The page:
What does Namaste mean? Is it just a customary greeting one says to another? Does it translate to mean ‘Hello’ in Hindi?
Many of us would describe the word Namaste as a way of saying ‘Hello’ or acknowledging another individual. Little do we know that this simple word has an extremely profound spiritual meaning behind it and is not just a superficial greeting.
When somebody says Namaste, what the person is really saying is, ‘I bow to the divinity in you which is the divinity in me’ or to phrase it differently, ‘The divine in me honours the divine in you’.
Literal translation from Sanskrit to English: I bow to you.
- Nama – bow
- As – me
- Te – you
The gesture or greeting firmly expresses the belief that there is a divine spark within all of us. Saying Namaste is recognising that we all share a common divinity and are therefore equal.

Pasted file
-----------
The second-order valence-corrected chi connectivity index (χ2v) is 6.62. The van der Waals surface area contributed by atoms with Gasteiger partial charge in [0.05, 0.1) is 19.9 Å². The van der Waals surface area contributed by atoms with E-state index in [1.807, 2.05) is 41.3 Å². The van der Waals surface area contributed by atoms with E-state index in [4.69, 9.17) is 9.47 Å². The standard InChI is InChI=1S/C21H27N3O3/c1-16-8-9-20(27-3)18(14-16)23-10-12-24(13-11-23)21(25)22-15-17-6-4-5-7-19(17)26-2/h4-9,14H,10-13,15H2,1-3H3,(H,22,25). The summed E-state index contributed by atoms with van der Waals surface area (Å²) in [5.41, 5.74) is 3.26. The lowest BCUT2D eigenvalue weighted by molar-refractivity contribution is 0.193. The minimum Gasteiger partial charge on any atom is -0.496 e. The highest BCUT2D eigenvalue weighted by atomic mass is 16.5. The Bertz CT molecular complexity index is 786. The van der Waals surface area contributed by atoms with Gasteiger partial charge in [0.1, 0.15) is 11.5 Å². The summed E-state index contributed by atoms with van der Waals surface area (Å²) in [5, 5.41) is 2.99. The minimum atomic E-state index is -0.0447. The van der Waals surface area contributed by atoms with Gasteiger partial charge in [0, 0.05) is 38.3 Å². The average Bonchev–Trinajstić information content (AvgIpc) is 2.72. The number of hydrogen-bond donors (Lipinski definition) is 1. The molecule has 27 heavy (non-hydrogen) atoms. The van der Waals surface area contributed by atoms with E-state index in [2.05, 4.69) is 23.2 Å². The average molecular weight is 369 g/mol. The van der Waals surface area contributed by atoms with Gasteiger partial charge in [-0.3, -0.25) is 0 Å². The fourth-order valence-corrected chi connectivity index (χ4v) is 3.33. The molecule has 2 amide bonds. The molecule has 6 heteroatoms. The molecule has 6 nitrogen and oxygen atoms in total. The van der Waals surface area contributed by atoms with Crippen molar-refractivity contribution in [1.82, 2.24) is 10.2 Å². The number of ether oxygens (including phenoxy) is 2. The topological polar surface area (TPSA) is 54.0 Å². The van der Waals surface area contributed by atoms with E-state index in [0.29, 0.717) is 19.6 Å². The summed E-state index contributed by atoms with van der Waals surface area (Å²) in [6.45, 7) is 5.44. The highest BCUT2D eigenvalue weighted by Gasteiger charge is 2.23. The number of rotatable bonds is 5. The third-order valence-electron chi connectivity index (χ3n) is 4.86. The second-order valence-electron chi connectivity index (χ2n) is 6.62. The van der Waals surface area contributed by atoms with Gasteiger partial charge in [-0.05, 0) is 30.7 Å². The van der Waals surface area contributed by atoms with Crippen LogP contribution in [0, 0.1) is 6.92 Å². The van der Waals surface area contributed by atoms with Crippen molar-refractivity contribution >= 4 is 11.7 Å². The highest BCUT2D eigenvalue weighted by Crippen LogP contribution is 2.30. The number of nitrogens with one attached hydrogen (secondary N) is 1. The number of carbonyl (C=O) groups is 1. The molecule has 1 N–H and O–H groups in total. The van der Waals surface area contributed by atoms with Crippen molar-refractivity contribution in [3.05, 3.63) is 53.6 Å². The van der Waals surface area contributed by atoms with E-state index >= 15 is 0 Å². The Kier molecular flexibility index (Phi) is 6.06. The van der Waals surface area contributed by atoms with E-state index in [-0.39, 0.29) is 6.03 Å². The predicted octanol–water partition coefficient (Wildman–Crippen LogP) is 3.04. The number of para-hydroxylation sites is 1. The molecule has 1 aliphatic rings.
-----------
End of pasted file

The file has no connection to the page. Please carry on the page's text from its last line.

Now, what is the right way to perform Namaste? Firstly place your hands together at the heart. Now close the eyes and bow the head slightly. Your hands can also be placed in front of the area between the eyes also known as the third eye.
Although Namaste is usually said simultaneously with the gesture, the gesture alone carries the same meaning as the word and can therefore be performed without uttering the word.
The union of one’s palm is highly symbolic. The right hand represents the divinity within or the higher self. In contrast, the left hand represents the lower and worldly self. By joining the hands together, these two aspects are merged and is a pursuit to unify with the person in front. The bowing of head indicates deep respect or love.
There is more than meets the eye with this simple greeting. In a nutshell, it helps us recognise and honour God in all beings, accept equality amongst individuals and extend love, respect and peace to each other. We are one!
“I honour the place in you in which the entire Universe dwells, I honour the place in you which is of Love, of Integrity, of Wisdom and of Peace. When you are in that place in you, and I am in that place in me, we are One.”